Meta-Learned Models of Cognition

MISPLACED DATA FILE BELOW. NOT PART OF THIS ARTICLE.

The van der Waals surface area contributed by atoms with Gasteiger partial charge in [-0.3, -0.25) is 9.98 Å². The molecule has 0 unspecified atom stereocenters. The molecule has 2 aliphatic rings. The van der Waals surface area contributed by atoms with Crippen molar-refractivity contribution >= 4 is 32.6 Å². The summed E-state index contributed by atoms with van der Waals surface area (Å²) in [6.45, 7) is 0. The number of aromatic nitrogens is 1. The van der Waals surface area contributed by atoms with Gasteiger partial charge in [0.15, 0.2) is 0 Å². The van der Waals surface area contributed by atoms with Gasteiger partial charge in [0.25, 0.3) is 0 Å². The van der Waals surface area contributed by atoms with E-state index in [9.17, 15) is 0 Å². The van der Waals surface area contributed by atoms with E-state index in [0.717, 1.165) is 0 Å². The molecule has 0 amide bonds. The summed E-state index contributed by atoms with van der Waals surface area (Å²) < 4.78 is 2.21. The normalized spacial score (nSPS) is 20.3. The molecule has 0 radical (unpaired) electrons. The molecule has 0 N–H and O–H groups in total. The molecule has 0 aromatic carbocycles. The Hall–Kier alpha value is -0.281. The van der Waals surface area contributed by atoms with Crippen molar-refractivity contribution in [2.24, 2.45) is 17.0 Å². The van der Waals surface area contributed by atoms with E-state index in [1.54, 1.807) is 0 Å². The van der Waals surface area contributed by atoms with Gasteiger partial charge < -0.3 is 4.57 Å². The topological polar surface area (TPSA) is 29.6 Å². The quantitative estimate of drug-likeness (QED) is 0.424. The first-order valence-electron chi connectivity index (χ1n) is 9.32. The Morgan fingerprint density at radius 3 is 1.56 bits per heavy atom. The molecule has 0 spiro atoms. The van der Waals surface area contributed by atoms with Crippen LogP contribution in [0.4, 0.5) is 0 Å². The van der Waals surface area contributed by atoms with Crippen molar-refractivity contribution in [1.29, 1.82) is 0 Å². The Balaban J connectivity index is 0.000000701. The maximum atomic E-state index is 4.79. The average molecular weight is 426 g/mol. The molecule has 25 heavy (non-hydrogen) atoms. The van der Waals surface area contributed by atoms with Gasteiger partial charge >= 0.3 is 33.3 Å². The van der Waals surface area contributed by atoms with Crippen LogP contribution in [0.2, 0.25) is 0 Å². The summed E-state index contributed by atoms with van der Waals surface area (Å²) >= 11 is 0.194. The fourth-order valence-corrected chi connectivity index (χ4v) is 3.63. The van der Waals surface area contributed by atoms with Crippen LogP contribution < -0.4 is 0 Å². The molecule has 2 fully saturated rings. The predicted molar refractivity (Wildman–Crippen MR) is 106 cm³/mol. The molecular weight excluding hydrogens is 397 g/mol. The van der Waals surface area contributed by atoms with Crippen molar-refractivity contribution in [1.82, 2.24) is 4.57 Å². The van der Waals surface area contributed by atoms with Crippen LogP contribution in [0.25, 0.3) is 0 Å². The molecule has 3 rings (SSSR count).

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Meta-learning is a framework for learning learning algorithms through repeated interactions with an environment as opposed to designing them by hand. In recent years, this framework has established itself as a promising tool for building models of human cognition. Yet, a coherent research program around meta-learned models of cognition is still missing. The purpose of this article is to synthesize previous work in this field and establish such a research program. We rely on three key pillars to accomplish this goal. We first point out that meta-learning can be used to construct Bayes-optimal learning algorithms. This result not only implies that any behavioral phenomenon that can be explained by a Bayesian model can also be explained by a meta-learned model but also allows us to draw strong connections to the rational analysis of cognition. We then discuss several advantages of the meta-learning framework over traditional Bayesian methods. In particular, we argue that meta-learning can be applied to situations where Bayesian inference is impossible and that it enables us to make rational models of cognition more realistic, either by incorporating limited computational resources or neuroscientific knowledge. Finally, we reexamine prior studies from psychology and neuroscience that have applied meta-learning and put them into the context of these new insights. In summary, our work highlights that meta-learning considerably extends the scope of rational analysis and thereby of cognitive theories more generally.
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